Australian Boys Choir/ Vocal Consort
Australian Digital Concert Hall
Sunday May 22, 2022
Following an out-of-town performance in Geelong’s St. Mary’s Basilica, the Australian Boys Choir/Vocal Consort combination, supported by an unpressured Australian Romantic & Classical Orchestra, worked through an attractive program on Sunday afternoon in the Sacred Heart Church, Carlton: the last venue in which I heard these singers before leaving Melbourne for the defrosting North. When I say ‘attractive’, I mean, of course, attractive to me, bouncing off many years of trying to resurrect Classical-era masses in the choir loft of Sacred Heart Church, Kew; to its credit, not the most intransigently backward-looking post-Vatican II congregation in the city.
Artistic director/conductor Nicholas Dinopoulos took his combined forces through two Litaniae Lauretanae – one by the young Mozart, the other one of three settings by Haydn’s younger brother, Johann Michael – each preceding a mass: first, the Missa Brevis ‘Sancti Joannis de Deo’ by Joseph Haydn; finally, Mozart’s Spatzenmesse K. 220. As soloists, we heard soprano Suzanne Shakespeare, contralto Emily Bauer-Jones, tenor Henry Choo, and baritone Stephen Marsh. A central chamber organ played a fulcrum role, manipulated by Michael Fulcher. Oh, and a welcome encore involving most parties was Mozart’s Laudate Dominum from the K. 339 Vespers of 1780.
If you were looking for faults in these performances, they were fairly rare – apart from one rather large one: not enough sopranos. From the camera work supplied by the Australian Digital Concert Hall, it was hard to tell which members of the red-surpliced central corps of singers were handling the top line, and how many were contributing to a quite forward alto layer. I understand that illness had depleted the treble ranks – the luck of the performance-supervising gods these days – but a lack of soprano gusto told pretty early in the program’s first element: the Mozart litany. By the time the ensemble had reached the Kyrie movement’s second ‘miserere’ in bar 20, the top F sounded ‘off’; not that this unreliability lasted, but it’s the kind of flaw that is best insured against by finding accuracy through reinforcing numbers.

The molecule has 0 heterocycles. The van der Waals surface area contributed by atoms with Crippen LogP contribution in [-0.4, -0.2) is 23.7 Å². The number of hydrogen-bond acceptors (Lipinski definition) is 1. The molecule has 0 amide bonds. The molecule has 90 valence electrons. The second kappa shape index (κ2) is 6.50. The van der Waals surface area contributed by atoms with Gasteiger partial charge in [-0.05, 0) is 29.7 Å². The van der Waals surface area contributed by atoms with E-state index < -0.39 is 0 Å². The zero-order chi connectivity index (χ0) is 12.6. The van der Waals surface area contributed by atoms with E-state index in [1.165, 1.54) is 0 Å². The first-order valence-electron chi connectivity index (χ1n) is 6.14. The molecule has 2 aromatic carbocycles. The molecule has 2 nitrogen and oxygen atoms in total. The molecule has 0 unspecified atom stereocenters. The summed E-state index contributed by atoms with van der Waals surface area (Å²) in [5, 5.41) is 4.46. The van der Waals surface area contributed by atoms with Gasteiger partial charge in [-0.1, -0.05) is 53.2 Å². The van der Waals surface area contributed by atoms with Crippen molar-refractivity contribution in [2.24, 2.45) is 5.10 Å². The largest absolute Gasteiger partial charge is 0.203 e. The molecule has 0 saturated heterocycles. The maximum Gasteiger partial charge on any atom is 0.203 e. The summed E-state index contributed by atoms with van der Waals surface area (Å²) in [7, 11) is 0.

We heard the four soloists early in the following Sancta Maria; a well-matched group, apart from the two males’ tendency to relish their own sound. An odd factor that persisted through all four works was incidental but distracting: from tenors or basses in the chorus, there was a practice of emphasizing certain initial consonants or fricatives, so that ‘clemens’ or ‘causa’ in this movement came across as near-Welsh. Still, the musical contours were fluent here, and also in the consequent Salus infirmorum and Regina caelorum, Emily Bauer-Jones a capable if hard-pressed contributor to the latter.
For the final Agnus Dei, in the choral output at bars 27 to 30 for the last repetition of ‘qui tollis peccata mundi’, the top line simply disappeared for most of the time; probably because of the lower-lines’ supporting trombones, a trio that had played with discretion up to this stage. But the sopranos managed the awkward G flats and A flats of this concluding movement’s final bars with equanimity.
Onto the Little Organ Mass by Joseph Haydn and again the sopranos wavered in the soft Fs of bars 9-10. But then, you could not fault their delivery of the G and F at bar 19 and the F of the second ‘Kyrie’ in bar 22. This mass’s Gloria is a telescoped melange where each line has a separate text – getting through the liturgy at break-neck speed in 31 bars – while everyone comes back into communal focus when the Holy Spirit appears. Much the same takes place in Haydn’s Credo, with conformity of text at the ‘Et incarnatus’ through to ‘sepultus est’, before the singers go their four separate paths until the declaration of eternal life comes around, at which point we all reassuringly find common ground. Both these Mass sections are hard to decipher (did Haydn mean them to be intellectually coherent?) but the passages of textual uniformity provided welcome resting stages. We had further sibilant stresses: ‘sepultus’, ‘Sancto’, even ‘Crucifixus’ which scored a consonantal attack that would have done credit to a Sassenach-belittling Glaswegian.